BlagoMiner v2.300002.0 Release: coin switching optimisations, and DiskCoin testnet support

7개월 전

Quick project info

This software is a "mining" software for a family of cryptocurrencies based on so-called Proof-of-Capacity. The best information about that concept is available in info materials from the BURST coin. You can learn some technical bits from resources on their home page, for example this whitepaper.



New Features

This submission is related to my work on this project between Jul 15, 2019 - Jul 06, 2019. I've made several improvements and added a special mining mode for a new coin type, and released it all as a minor feature release v2.300002.0. (If you'd like to know why the version number looks so strange, I wrote a bit here about the reasons for that)

1. Faster Round Interrupt

Feature branch for this change is feature/fast-round-interrupt.

Some users, including me, observed that sometimes Blagominer acts as if it didn't notice that the current round has ended, and keeps further scanning plot files, instead of interrupting and starting over with new block height.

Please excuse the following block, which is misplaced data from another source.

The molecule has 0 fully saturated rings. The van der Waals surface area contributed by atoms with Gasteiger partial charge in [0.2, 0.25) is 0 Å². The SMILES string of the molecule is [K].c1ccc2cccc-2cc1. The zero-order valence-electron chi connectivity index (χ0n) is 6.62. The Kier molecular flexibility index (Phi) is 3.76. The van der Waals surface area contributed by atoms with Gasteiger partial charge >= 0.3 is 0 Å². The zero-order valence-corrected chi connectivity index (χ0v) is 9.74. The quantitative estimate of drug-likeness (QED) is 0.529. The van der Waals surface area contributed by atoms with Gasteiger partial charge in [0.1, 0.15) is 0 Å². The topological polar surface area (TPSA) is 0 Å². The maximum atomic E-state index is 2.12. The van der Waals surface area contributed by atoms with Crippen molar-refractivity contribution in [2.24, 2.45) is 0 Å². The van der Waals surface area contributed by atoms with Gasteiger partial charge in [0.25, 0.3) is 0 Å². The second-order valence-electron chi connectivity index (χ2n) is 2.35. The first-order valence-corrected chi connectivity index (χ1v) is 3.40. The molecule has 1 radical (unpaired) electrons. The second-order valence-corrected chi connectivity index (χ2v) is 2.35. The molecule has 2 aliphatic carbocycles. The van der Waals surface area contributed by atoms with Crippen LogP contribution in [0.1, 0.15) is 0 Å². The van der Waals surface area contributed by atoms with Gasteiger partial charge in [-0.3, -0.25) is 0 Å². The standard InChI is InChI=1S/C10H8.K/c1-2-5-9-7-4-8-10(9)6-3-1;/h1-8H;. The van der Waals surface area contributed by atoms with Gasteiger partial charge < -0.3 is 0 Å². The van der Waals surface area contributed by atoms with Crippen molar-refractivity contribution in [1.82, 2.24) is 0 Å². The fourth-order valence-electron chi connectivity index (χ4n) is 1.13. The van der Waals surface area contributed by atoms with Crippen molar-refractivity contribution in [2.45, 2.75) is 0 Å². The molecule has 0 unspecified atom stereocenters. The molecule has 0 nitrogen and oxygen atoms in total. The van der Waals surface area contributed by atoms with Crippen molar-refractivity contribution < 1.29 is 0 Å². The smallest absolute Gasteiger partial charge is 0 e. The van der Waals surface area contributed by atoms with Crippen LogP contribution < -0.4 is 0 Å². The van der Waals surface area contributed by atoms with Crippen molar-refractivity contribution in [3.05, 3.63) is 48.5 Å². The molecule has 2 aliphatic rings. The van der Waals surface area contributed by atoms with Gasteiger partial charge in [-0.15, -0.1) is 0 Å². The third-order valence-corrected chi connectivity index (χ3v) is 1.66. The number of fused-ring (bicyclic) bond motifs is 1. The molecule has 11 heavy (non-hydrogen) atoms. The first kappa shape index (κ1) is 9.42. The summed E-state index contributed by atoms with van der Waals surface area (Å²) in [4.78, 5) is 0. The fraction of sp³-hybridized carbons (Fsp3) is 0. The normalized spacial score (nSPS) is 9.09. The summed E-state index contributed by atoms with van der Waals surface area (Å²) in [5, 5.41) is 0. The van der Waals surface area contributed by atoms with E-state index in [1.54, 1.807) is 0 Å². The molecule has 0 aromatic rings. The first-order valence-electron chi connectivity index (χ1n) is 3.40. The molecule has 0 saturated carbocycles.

After analyzing log files, it turned out that in fact the "interrupt" signal was issued to worker threads, but was ignored.

In short, it turned out that the "interrupt" mechanism in worker.cpp : work_i() was too focused. In a multiply-netested loop that is responsible for visiting all plot directories and all plot files, then reading plot files in chunks, and so on - each worker thread only checked the interrupt flag in one specific moment at the end of a phase. If the worker were busy in preceding parts of its job, it could very well fail to notice the flag for a prolonged time. Also, for reasons yet unknown, for some users the worker threads seemed to simply skip that flag check and keep mining till end of input files. This seemed to happen especially on installations with many small plot files, or with very slow plot reading speeds.

Fortunatelly, a simple change of adding more interrupt points at various places in the workflow seems to have resolved these issues for now. Users reported that their miners react to round change much faster and no longer mine at wrong block heights for up to few minutes, losing chances of sending DLs on the new round.

2. Faster Exit